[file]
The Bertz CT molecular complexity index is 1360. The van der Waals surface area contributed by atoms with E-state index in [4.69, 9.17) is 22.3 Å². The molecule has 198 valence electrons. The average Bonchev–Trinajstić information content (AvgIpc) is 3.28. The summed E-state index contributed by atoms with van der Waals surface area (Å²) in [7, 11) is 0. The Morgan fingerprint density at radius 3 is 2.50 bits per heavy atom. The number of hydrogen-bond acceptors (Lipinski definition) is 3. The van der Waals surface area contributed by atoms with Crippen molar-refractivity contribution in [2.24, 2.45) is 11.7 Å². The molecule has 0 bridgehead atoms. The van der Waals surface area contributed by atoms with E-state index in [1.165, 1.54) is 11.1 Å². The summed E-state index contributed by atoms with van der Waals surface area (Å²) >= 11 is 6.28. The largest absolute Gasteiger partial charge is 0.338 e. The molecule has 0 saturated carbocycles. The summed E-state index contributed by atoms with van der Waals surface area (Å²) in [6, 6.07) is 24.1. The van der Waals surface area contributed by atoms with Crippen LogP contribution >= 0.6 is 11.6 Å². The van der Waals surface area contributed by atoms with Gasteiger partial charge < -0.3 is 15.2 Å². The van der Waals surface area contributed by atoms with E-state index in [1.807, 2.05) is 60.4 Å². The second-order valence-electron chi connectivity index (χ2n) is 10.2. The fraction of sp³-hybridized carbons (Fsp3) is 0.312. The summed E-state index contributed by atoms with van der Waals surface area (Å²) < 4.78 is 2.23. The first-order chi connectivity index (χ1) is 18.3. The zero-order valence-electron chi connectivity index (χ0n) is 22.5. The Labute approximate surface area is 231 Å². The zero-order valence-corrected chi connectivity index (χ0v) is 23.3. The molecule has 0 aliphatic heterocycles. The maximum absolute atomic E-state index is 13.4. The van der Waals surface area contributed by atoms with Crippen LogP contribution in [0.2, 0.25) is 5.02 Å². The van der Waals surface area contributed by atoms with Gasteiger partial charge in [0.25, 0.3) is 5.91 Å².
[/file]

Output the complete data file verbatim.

The Bertz CT molecular complexity index is 1360. The van der Waals surface area contributed by atoms with E-state index in [4.69, 9.17) is 22.3 Å². The molecule has 198 valence electrons. The average Bonchev–Trinajstić information content (AvgIpc) is 3.28. The summed E-state index contributed by atoms with van der Waals surface area (Å²) in [7, 11) is 0. The Morgan fingerprint density at radius 3 is 2.50 bits per heavy atom. The number of hydrogen-bond acceptors (Lipinski definition) is 3. The van der Waals surface area contributed by atoms with Crippen molar-refractivity contribution in [2.24, 2.45) is 11.7 Å². The molecule has 0 bridgehead atoms. The van der Waals surface area contributed by atoms with E-state index in [1.165, 1.54) is 11.1 Å². The summed E-state index contributed by atoms with van der Waals surface area (Å²) >= 11 is 6.28. The largest absolute Gasteiger partial charge is 0.338 e. The molecule has 0 saturated carbocycles. The summed E-state index contributed by atoms with van der Waals surface area (Å²) in [6, 6.07) is 24.1. The van der Waals surface area contributed by atoms with Crippen LogP contribution >= 0.6 is 11.6 Å². The van der Waals surface area contributed by atoms with Gasteiger partial charge < -0.3 is 15.2 Å². The van der Waals surface area contributed by atoms with E-state index in [1.807, 2.05) is 60.4 Å². The second-order valence-electron chi connectivity index (χ2n) is 10.2. The fraction of sp³-hybridized carbons (Fsp3) is 0.312. The summed E-state index contributed by atoms with van der Waals surface area (Å²) < 4.78 is 2.23. The first-order chi connectivity index (χ1) is 18.3. The zero-order valence-electron chi connectivity index (χ0n) is 22.5. The Labute approximate surface area is 231 Å². The zero-order valence-corrected chi connectivity index (χ0v) is 23.3. The molecule has 0 aliphatic heterocycles. The maximum absolute atomic E-state index is 13.4. The van der Waals surface area contributed by atoms with Crippen LogP contribution in [0.2, 0.25) is 5.02 Å². The van der Waals surface area contributed by atoms with Gasteiger partial charge in [0.25, 0.3) is 5.91 Å².